It’s obvious that tensions won't go away in one day, but there is an understanding that the issues are complex and we now have far more options for dialogue to make sure that any major incidents are diffused more easily.
Do Israeli tourists who visit Bahrain feel safe here?
They undoubtedly feel safe! I’d say there have been many who have flown in, with many Bahrain residents visiting Israel in return.
When you reflect upon your time as Ambassador, what have been the high and low points of your period of office in Bahrain?
On a very personal level, it's quite an exciting experience to come here. As an Israeli, we all grew up there. We’ve been through thick and thin to be able to come here, have the best independence reception and receive such a warm reception in Bahrain and the UAE. To be able to invite high-level diplomats to dinner is just amazing. There honestly have been no low points.
If you had your time over again and you weren't a diplomat, what career path do you think would've chosen?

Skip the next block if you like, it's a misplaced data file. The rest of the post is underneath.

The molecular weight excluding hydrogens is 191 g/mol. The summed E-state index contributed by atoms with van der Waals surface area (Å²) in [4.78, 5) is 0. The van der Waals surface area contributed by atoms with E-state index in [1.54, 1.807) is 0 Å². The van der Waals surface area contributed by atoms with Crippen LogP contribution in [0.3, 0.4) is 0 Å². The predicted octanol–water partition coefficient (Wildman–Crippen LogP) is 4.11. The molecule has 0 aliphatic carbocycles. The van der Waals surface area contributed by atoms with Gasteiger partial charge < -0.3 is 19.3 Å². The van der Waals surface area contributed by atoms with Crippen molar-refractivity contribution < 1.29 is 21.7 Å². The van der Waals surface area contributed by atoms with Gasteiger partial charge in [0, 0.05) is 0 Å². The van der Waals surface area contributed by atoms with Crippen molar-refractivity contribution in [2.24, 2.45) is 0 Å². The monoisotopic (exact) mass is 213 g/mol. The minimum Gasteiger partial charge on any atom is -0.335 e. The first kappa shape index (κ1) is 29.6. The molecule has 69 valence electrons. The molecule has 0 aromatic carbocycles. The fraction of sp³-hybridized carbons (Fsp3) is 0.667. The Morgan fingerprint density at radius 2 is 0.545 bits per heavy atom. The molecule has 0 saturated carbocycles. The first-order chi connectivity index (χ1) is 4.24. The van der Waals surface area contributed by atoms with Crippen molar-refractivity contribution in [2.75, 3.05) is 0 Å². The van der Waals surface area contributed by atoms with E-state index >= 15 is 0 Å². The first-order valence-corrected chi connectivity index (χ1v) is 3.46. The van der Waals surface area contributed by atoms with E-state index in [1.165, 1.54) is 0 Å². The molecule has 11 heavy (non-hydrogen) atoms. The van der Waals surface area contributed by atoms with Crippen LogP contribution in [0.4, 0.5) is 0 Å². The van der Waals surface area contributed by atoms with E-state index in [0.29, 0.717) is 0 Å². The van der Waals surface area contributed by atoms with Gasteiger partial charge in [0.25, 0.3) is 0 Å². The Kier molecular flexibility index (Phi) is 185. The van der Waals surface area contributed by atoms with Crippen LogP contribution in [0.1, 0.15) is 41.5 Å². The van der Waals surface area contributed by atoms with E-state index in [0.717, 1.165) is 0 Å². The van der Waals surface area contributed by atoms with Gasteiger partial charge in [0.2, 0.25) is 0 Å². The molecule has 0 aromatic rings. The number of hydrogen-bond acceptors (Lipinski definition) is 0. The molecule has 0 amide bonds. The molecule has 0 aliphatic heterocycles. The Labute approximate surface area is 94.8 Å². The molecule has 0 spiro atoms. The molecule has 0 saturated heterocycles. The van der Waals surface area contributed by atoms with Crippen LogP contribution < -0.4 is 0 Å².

I don’t know how to answer this, as really it’s all I wanted to be since I was 16! I was inspired by the Israel-Egypt Peace Treaty signed in 1979 and I’ve been living the dream since. It really had an effect on the fact we need to write a different story and that was quite profound. I love history and I love politics.
Israeli food entrepreneur Doron Sasson and actor Tzachi Halevy also joined the Ambassador in a recent visit to Bahrain to talk about the importance of focusing on areas of mutual interest devoid of controversy.